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Curr Opin Immunol. 2008 Aug;20(4):401-7. doi: 10.1016/j.coi.2008.06.008. Epub 2008 Jul 24.

Antimicrobial peptides and self-DNA in autoimmune skin inflammation.

Author information

1
Department of Immunology, The University of Texas MD Anderson Cancer Center, Houston, TX 77030, USA. mgilliet@mdanderson.org

Abstract

Toll-like receptor (TLR)-mediated detection of viral nucleic acids and production of type I interferons (IFNs) by plasmacytoid dendritic cells (pDCs) are key elements of antiviral defense. By contrast, inappropriate recognition of self-nucleic acids with induction of IFN responses in pDCs can lead to autoimmunity. In this review we describe how pDC responses to self-DNA are normally avoided and focus on our recent finding that in psoriasis, a common autoimmune disease of the skin, these barriers can be breached by the cationic antimicrobial peptide LL37. LL37 binds extracellular self-DNA fragments into aggregated particles that enter pDCs and trigger robust IFN responses by activating endosomal TLR9 as if they were viruses. We also describe the mechanisms that normally control production and activity of LL37 in human skin and propose that the persistent overexpression of LL37 in psoriasis leads to uncontrolled IFN responses that drive autoimmune skin inflammation.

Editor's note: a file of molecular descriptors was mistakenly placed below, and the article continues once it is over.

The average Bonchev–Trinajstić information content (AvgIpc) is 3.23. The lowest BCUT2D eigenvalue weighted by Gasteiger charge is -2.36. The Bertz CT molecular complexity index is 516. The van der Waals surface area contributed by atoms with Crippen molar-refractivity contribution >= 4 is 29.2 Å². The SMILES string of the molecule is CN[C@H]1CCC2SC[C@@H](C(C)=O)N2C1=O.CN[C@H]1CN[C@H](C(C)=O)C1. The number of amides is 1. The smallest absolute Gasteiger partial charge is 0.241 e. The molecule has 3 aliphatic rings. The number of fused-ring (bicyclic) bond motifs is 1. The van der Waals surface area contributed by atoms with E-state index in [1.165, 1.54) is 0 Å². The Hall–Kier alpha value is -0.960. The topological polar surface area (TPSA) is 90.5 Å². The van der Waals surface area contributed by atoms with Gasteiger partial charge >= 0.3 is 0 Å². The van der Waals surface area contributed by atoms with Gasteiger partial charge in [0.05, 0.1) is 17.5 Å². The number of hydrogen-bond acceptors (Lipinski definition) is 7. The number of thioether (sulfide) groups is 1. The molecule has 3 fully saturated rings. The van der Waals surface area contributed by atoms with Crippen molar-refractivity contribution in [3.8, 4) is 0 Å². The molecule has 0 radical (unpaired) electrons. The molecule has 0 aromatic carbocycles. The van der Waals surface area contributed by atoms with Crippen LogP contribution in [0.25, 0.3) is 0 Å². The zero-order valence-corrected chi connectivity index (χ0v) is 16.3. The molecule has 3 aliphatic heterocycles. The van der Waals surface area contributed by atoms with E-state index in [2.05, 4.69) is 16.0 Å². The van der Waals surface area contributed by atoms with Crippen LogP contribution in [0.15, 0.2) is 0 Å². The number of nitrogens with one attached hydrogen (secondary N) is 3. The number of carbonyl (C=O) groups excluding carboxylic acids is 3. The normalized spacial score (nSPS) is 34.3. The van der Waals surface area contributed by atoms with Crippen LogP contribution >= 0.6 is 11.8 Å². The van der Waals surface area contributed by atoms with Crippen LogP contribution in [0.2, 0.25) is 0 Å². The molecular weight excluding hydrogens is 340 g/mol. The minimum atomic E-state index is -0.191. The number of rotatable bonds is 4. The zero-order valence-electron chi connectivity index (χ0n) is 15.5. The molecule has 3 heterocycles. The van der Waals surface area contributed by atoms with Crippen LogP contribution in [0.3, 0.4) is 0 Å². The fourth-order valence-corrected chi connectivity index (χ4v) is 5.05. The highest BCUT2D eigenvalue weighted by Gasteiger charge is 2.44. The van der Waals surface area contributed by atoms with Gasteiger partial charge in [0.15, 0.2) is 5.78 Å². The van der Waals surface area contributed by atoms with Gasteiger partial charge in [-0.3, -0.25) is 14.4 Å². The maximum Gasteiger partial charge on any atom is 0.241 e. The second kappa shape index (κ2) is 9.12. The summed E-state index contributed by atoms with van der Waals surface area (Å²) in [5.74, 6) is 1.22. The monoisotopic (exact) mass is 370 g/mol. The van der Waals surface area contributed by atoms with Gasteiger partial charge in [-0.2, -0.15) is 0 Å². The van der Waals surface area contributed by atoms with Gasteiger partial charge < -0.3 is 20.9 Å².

PMID:
18611439
DOI:
10.1016/j.coi.2008.06.008
[Indexed for MEDLINE]

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